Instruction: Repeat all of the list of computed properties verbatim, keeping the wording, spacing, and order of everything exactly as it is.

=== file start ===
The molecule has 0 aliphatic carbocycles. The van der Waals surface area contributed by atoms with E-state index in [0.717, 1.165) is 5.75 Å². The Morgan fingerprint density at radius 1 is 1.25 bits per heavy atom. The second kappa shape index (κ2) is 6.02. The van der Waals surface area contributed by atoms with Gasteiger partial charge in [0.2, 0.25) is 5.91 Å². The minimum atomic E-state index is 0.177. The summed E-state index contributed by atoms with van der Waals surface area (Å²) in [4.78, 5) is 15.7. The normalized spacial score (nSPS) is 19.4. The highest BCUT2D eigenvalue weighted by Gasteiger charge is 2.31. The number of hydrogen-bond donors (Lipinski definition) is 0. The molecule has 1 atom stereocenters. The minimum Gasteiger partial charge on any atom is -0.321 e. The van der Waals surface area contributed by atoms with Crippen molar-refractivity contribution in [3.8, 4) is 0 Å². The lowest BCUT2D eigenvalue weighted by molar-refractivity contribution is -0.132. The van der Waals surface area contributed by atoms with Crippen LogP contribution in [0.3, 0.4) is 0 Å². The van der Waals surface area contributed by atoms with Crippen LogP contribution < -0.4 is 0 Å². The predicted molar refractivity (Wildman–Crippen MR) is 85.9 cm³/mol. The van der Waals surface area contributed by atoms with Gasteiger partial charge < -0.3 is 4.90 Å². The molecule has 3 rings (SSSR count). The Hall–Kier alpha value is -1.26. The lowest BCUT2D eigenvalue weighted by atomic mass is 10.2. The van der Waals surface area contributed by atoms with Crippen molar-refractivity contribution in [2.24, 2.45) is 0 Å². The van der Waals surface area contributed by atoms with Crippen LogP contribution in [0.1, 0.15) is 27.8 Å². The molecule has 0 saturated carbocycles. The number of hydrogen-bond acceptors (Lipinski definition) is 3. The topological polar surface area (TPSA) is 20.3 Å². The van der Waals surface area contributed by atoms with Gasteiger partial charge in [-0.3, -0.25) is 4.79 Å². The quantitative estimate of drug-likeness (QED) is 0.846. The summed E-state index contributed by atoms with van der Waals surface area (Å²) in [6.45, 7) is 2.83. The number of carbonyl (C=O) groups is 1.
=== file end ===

The molecule has 0 aliphatic carbocycles. The van der Waals surface area contributed by atoms with E-state index in [0.717, 1.165) is 5.75 Å². The Morgan fingerprint density at radius 1 is 1.25 bits per heavy atom. The second kappa shape index (κ2) is 6.02. The van der Waals surface area contributed by atoms with Gasteiger partial charge in [0.2, 0.25) is 5.91 Å². The minimum atomic E-state index is 0.177. The summed E-state index contributed by atoms with van der Waals surface area (Å²) in [4.78, 5) is 15.7. The normalized spacial score (nSPS) is 19.4. The highest BCUT2D eigenvalue weighted by Gasteiger charge is 2.31. The number of hydrogen-bond donors (Lipinski definition) is 0. The molecule has 1 atom stereocenters. The minimum Gasteiger partial charge on any atom is -0.321 e. The van der Waals surface area contributed by atoms with Crippen molar-refractivity contribution in [3.8, 4) is 0 Å². The lowest BCUT2D eigenvalue weighted by molar-refractivity contribution is -0.132. The van der Waals surface area contributed by atoms with Crippen LogP contribution in [0.3, 0.4) is 0 Å². The van der Waals surface area contributed by atoms with Crippen LogP contribution < -0.4 is 0 Å². The predicted molar refractivity (Wildman–Crippen MR) is 85.9 cm³/mol. The van der Waals surface area contributed by atoms with Gasteiger partial charge < -0.3 is 4.90 Å². The molecule has 3 rings (SSSR count). The Hall–Kier alpha value is -1.26. The lowest BCUT2D eigenvalue weighted by atomic mass is 10.2. The van der Waals surface area contributed by atoms with Crippen molar-refractivity contribution in [2.24, 2.45) is 0 Å². The van der Waals surface area contributed by atoms with Crippen LogP contribution in [0.1, 0.15) is 27.8 Å². The molecule has 0 saturated carbocycles. The number of hydrogen-bond acceptors (Lipinski definition) is 3. The topological polar surface area (TPSA) is 20.3 Å². The van der Waals surface area contributed by atoms with Gasteiger partial charge in [-0.3, -0.25) is 4.79 Å². The quantitative estimate of drug-likeness (QED) is 0.846. The summed E-state index contributed by atoms with van der Waals surface area (Å²) in [6.45, 7) is 2.83. The number of carbonyl (C=O) groups is 1.